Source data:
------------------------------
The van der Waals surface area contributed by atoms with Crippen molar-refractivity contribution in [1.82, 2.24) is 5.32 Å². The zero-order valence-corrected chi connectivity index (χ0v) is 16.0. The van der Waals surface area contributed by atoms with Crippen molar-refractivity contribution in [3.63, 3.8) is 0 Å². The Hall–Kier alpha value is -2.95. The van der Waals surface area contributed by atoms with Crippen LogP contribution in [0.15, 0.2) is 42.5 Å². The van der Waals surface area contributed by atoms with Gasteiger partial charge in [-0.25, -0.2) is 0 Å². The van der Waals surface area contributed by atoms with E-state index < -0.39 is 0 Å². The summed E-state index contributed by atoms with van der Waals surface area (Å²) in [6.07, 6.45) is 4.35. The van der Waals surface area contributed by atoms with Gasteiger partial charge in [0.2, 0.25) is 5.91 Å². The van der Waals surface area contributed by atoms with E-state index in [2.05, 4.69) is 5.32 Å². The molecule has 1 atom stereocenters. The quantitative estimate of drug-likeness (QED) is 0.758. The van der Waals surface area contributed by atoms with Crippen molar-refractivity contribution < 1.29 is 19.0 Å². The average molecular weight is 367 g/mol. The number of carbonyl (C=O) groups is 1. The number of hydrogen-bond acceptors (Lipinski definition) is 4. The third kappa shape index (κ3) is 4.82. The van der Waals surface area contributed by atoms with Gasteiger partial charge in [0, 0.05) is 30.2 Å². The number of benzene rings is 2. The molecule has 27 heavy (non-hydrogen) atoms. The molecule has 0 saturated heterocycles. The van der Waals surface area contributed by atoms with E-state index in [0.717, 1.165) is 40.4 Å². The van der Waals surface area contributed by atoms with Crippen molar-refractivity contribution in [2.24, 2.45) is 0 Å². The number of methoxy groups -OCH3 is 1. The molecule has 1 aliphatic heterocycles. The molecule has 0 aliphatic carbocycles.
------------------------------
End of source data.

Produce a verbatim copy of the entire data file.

The van der Waals surface area contributed by atoms with Crippen molar-refractivity contribution in [1.82, 2.24) is 5.32 Å². The zero-order valence-corrected chi connectivity index (χ0v) is 16.0. The van der Waals surface area contributed by atoms with Crippen molar-refractivity contribution in [3.63, 3.8) is 0 Å². The Hall–Kier alpha value is -2.95. The van der Waals surface area contributed by atoms with Crippen LogP contribution in [0.15, 0.2) is 42.5 Å². The van der Waals surface area contributed by atoms with Gasteiger partial charge in [-0.25, -0.2) is 0 Å². The van der Waals surface area contributed by atoms with E-state index < -0.39 is 0 Å². The summed E-state index contributed by atoms with van der Waals surface area (Å²) in [6.07, 6.45) is 4.35. The van der Waals surface area contributed by atoms with Gasteiger partial charge in [0.2, 0.25) is 5.91 Å². The van der Waals surface area contributed by atoms with E-state index in [2.05, 4.69) is 5.32 Å². The molecule has 1 atom stereocenters. The quantitative estimate of drug-likeness (QED) is 0.758. The van der Waals surface area contributed by atoms with Crippen molar-refractivity contribution < 1.29 is 19.0 Å². The average molecular weight is 367 g/mol. The number of carbonyl (C=O) groups is 1. The number of hydrogen-bond acceptors (Lipinski definition) is 4. The third kappa shape index (κ3) is 4.82. The van der Waals surface area contributed by atoms with Gasteiger partial charge in [0, 0.05) is 30.2 Å². The number of benzene rings is 2. The molecule has 27 heavy (non-hydrogen) atoms. The molecule has 0 saturated heterocycles. The van der Waals surface area contributed by atoms with E-state index in [0.717, 1.165) is 40.4 Å². The van der Waals surface area contributed by atoms with Crippen molar-refractivity contribution in [2.24, 2.45) is 0 Å². The number of methoxy groups -OCH3 is 1. The molecule has 1 aliphatic heterocycles. The molecule has 0 aliphatic carbocycles.